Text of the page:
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Saturday, 16 March 2013 07:32

Fun in Florida

Written by  Harriet Edleson
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Juan Ponce de Leon, the Spanish explorer who landed in Florida in 1513, named it La Florida, land of flowers. Five hundred years later, Florida thrives as a playground for people of every strata.

It’s not surprising that Florida has been dubbed the Sunshine State. Temperatures average from the mid-50s to the mid-80s Fahrenheit, and South Florida’s subtropical areas rarely experience frosts or freezes. The climate is generally temperate in late fall, winter, and spring, ideal for outdoor fun in the sun. Summers are warmer and more humid.

The state is diverse from the Panhandle to the Florida Keys. This article will focus on Palm Beach, the barrier island, and nearby West Palm Beach, and, a second barrier island, Miami Beach, featuring South Beach and its Art Deco District.

PALM BEACH

Palm Beach is the pristine barrier island renowned for its shopping on Worth Avenue, luxury properties, art galleries, and generally, as a playground for 
the affluent.

The geography sets the scene. As you cross the Royal Park Bridge from West Palm Beach to Palm Beach you’ll sense the different dimension that this barrier island exudes. Driving along Royal Palm Way, literally lined with palm trees, travelers are enveloped in the elusive atmosphere that is worth a visit, even if it’s not your taste. Stroll down Worth Avenue where designer shops, galleries, and restaurants dot the landscape. Turn down the side streets for smaller, independent stores. For a bit of history, follow Worth Avenue to the ocean, where the Palm Beach Pier, stretching more than1,000 feet into the ocean, once stood. Built in 1925 at the east end of the Avenue, the pier suffered so much damage from hurricanes and other storms, that the town demolished it in 1969. A brass marker, installed in 1991, is a reminder of what once was. Visit the Flagler Museum, now a National Historic Landmark, (www.flaglermuseum.us), completed in 1902, originally the home of Henry Flagler, the railroad magnate. Called Whitehall, the white Beaux Arts structure roofed with red barrel tiles became Florida’s first museum.

Ideal places to stay in Palm Beach include The Breakers (www.thebreakers.com),the renowned resort where no request will be left unfulfilled. The Colony (www.thecolonypalmbeach.com) is centrally located at near Worth Avenue, and the less expensive Chesterfield (www.chesterfieldpb.com), is an easy two-block walk to 
Worth Avenue.

 

WEST PALM BEACH

The Royal Palm Bridge is a pedestrian bridge as well. Energetic travelers can traverse the bridge to West Palm Beach to visit the Norton Museum of Art (www.norton.org). Art After Dark is a weekly celebration of performing and visual art, Thursdays from 5-9 p.m.and is free with $12 museum admission; children 12 and under, free. Until March 25th, watch a glass blower from the Corning Museum of Glass there, and maybe even win a piece of art glass to take home. The museum’s permanent collection includes American, European, and Chinese art, as well as photography.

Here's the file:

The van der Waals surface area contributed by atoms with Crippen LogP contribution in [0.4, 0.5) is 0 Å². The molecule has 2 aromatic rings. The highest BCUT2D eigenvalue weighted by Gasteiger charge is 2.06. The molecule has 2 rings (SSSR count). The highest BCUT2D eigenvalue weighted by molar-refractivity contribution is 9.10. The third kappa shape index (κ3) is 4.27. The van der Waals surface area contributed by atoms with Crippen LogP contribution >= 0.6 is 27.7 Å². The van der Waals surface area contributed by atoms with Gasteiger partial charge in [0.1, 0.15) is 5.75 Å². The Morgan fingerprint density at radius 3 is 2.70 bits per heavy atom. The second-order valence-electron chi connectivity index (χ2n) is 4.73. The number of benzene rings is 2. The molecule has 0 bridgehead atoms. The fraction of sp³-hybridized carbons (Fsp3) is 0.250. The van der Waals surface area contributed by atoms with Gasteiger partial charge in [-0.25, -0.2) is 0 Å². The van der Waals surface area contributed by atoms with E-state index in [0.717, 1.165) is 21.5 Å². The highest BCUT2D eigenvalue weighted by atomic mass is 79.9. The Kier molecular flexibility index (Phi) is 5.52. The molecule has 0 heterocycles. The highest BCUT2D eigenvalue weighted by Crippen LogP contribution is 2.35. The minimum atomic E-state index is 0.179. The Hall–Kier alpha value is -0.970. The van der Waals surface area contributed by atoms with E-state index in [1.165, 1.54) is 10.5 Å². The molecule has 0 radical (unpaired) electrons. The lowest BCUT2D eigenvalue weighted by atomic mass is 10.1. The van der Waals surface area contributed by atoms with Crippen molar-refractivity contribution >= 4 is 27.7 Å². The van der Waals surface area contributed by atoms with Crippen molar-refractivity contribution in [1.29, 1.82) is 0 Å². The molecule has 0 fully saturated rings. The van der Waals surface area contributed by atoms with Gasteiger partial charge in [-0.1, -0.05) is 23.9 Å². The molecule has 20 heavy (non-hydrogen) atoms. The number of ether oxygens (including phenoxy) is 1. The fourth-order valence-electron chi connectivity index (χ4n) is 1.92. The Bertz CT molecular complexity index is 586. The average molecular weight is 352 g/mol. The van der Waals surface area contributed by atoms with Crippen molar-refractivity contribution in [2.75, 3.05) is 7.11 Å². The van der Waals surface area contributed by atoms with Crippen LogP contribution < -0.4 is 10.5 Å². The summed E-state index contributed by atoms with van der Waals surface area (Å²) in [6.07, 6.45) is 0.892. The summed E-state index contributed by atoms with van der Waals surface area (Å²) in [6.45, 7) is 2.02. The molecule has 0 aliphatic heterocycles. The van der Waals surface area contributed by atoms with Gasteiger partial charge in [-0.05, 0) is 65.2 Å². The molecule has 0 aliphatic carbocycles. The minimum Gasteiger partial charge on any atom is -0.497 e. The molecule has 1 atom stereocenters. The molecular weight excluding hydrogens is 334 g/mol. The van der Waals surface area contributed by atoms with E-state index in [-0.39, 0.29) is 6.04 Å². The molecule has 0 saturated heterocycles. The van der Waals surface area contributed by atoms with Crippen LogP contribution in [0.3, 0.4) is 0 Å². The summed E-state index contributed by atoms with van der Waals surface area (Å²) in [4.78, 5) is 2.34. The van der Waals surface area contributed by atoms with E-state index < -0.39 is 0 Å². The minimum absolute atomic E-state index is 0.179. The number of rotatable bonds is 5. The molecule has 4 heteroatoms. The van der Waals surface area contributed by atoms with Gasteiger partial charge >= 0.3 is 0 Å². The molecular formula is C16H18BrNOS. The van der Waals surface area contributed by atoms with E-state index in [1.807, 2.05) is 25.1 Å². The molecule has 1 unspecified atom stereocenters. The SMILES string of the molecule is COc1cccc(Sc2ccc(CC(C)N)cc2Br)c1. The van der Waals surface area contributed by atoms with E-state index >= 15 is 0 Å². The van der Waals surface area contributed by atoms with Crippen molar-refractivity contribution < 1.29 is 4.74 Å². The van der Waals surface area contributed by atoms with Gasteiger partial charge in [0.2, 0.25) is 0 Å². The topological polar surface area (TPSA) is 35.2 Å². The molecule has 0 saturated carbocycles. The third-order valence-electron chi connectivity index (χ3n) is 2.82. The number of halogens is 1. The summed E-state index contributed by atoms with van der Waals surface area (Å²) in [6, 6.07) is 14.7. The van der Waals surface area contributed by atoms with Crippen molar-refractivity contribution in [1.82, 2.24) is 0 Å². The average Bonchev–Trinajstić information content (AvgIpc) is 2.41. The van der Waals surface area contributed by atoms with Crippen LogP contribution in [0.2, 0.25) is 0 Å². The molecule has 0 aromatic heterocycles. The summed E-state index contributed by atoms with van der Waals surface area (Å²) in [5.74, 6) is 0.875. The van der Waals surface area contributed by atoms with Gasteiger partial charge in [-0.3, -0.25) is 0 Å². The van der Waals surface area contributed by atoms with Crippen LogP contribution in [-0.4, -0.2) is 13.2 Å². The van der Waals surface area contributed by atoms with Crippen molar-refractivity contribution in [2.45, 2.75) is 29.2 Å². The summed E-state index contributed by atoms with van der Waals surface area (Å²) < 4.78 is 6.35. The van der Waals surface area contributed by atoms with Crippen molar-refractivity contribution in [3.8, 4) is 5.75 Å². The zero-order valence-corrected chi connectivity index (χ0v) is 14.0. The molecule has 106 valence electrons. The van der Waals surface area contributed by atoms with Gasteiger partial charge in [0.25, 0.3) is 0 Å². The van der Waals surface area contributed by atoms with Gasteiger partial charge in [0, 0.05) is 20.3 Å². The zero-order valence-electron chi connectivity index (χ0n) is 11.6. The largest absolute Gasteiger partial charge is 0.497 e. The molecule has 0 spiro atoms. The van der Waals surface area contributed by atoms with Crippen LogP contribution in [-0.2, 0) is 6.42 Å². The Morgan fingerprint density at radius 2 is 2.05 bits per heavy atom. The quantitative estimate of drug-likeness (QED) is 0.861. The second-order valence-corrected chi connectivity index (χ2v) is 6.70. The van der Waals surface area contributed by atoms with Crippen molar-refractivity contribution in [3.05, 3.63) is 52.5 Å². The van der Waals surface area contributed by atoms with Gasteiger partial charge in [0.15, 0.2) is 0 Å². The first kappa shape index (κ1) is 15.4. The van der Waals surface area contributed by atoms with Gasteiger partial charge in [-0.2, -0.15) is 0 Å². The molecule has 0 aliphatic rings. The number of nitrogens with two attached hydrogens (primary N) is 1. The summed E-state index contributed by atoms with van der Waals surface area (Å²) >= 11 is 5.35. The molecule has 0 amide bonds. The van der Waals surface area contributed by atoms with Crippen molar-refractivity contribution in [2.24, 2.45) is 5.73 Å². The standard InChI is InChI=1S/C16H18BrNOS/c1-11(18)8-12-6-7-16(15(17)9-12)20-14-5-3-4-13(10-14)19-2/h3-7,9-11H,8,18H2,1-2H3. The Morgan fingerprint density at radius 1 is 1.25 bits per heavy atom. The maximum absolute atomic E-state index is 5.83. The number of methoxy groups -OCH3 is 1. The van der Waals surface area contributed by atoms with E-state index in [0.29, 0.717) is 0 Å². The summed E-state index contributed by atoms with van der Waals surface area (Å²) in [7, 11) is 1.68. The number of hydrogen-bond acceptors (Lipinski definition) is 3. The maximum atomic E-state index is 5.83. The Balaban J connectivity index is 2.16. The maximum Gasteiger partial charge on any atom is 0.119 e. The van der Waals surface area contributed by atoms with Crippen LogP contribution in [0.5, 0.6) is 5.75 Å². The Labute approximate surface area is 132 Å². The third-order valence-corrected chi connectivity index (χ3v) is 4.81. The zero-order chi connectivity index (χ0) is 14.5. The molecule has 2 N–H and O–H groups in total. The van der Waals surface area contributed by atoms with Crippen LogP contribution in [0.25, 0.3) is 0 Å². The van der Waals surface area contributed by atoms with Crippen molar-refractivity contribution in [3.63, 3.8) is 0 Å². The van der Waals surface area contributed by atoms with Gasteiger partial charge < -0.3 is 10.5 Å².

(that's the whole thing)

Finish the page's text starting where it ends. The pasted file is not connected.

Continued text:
One of the major attractions in West Palm Beach is the Kravis Center for the Performing Arts (www.kravis.org), which opened in September 1992. Three venues are host to a diverse schedule that includes Kravis on Broadway, major vocalists and groups ranging from the Rolling Stones to Matisyahu to Michael Feinstein, regional artists, legitimate theater, opera and ballet. On Clematis Street, a revitalized section of West Palm Beach, stop by the Palm Beach Photographic Centre (www.workshop.org) to view changing exhibitions in the museum and gallery.

 

MIAMI BEACH

Miami Beach is the barrier island adjacent to the City of Miami, and has an exuberance all its own. From Miami, take the Julia Tuttle Causeway, the Venetian Causeway, or the MacArthur Causeway into Miami Beach, where the fun begins. Miami Beach has its own brand of excitement from the beaches to the Art Deco buildings including a range of hotels, beachfront and in town properties. Neon dots South Beach Art Deco District, which stretches from Southpointe Park near 1st Street to 17th Street. Ocean Drive is the ideal place to stroll when in South Beach. Visitors interested in an Art Deco walking tour can stop at the Art Deco Welcome Center (1001 Ocean Drive and 10th Street, (www.mdpl.org) to meet a guide for a 90-minute tour that covers Art Deco, Mediterranean Revival, and Miami Modern styles in the Miami Beach Architectural Historic District. The price is $20; $15 for seniors, veterans and students. Otherwise, wander on your own, and you won’t be disappointed. Tune into what’s around you: the sights and sounds that are unique to South Beach. Walking along Collins Avenue, visitors are likely to hear wonderful jazz wafting from the porch of Tudor House, a neighborhood cafe.

Another option is to walk along Collins Avenue, to Washington Avenue until it intersects with Lincoln Road, a pedestrian mall where people-watching is a major activity along with strolling, shopping, and relaxing in the 
outdoor cafes.

Annual events are Art Basel Miami (www.miamibeach.artbasel.com) at the Miami Beach Convention Center every December and the Art Deco Weekend each January.

For more fun in Florida, go to www.visitflorida.com

Read 374 times Last modified on Sunday, 17 March 2013 17:42
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